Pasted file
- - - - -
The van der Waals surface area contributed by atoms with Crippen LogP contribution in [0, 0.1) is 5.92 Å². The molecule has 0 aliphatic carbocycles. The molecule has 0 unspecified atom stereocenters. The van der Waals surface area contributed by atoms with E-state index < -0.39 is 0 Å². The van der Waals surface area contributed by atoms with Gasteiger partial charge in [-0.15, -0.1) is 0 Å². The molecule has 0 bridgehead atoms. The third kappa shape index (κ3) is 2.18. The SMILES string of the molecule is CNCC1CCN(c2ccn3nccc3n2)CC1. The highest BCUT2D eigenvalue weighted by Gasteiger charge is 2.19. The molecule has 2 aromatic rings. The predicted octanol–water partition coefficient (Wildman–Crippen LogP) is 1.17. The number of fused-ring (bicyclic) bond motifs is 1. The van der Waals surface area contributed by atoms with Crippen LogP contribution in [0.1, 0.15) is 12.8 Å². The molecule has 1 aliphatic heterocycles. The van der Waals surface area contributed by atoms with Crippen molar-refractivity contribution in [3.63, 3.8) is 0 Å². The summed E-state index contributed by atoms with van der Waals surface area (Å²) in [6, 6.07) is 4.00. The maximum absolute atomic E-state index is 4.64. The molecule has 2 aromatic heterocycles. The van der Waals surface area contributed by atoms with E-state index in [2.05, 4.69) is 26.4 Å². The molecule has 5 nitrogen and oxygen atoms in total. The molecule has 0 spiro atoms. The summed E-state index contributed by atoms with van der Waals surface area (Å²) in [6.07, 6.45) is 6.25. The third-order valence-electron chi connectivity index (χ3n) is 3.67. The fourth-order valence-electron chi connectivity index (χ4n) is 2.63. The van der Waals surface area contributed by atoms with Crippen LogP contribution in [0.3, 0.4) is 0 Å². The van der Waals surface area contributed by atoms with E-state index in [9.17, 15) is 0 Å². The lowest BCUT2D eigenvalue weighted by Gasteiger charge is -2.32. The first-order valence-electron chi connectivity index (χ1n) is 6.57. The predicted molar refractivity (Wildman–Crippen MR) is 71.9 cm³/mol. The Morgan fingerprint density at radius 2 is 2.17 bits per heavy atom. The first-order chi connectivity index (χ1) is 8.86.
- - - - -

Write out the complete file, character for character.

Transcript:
The van der Waals surface area contributed by atoms with Crippen LogP contribution in [0, 0.1) is 5.92 Å². The molecule has 0 aliphatic carbocycles. The molecule has 0 unspecified atom stereocenters. The van der Waals surface area contributed by atoms with E-state index < -0.39 is 0 Å². The van der Waals surface area contributed by atoms with Gasteiger partial charge in [-0.15, -0.1) is 0 Å². The molecule has 0 bridgehead atoms. The third kappa shape index (κ3) is 2.18. The SMILES string of the molecule is CNCC1CCN(c2ccn3nccc3n2)CC1. The highest BCUT2D eigenvalue weighted by Gasteiger charge is 2.19. The molecule has 2 aromatic rings. The predicted octanol–water partition coefficient (Wildman–Crippen LogP) is 1.17. The number of fused-ring (bicyclic) bond motifs is 1. The van der Waals surface area contributed by atoms with Crippen LogP contribution in [0.1, 0.15) is 12.8 Å². The molecule has 1 aliphatic heterocycles. The van der Waals surface area contributed by atoms with Crippen molar-refractivity contribution in [3.63, 3.8) is 0 Å². The summed E-state index contributed by atoms with van der Waals surface area (Å²) in [6, 6.07) is 4.00. The maximum absolute atomic E-state index is 4.64. The molecule has 2 aromatic heterocycles. The van der Waals surface area contributed by atoms with E-state index in [2.05, 4.69) is 26.4 Å². The molecule has 5 nitrogen and oxygen atoms in total. The molecule has 0 spiro atoms. The summed E-state index contributed by atoms with van der Waals surface area (Å²) in [6.07, 6.45) is 6.25. The third-order valence-electron chi connectivity index (χ3n) is 3.67. The fourth-order valence-electron chi connectivity index (χ4n) is 2.63. The van der Waals surface area contributed by atoms with Crippen LogP contribution in [0.3, 0.4) is 0 Å². The van der Waals surface area contributed by atoms with E-state index in [9.17, 15) is 0 Å². The lowest BCUT2D eigenvalue weighted by Gasteiger charge is -2.32. The first-order valence-electron chi connectivity index (χ1n) is 6.57. The predicted molar refractivity (Wildman–Crippen MR) is 71.9 cm³/mol. The Morgan fingerprint density at radius 2 is 2.17 bits per heavy atom. The first-order chi connectivity index (χ1) is 8.86.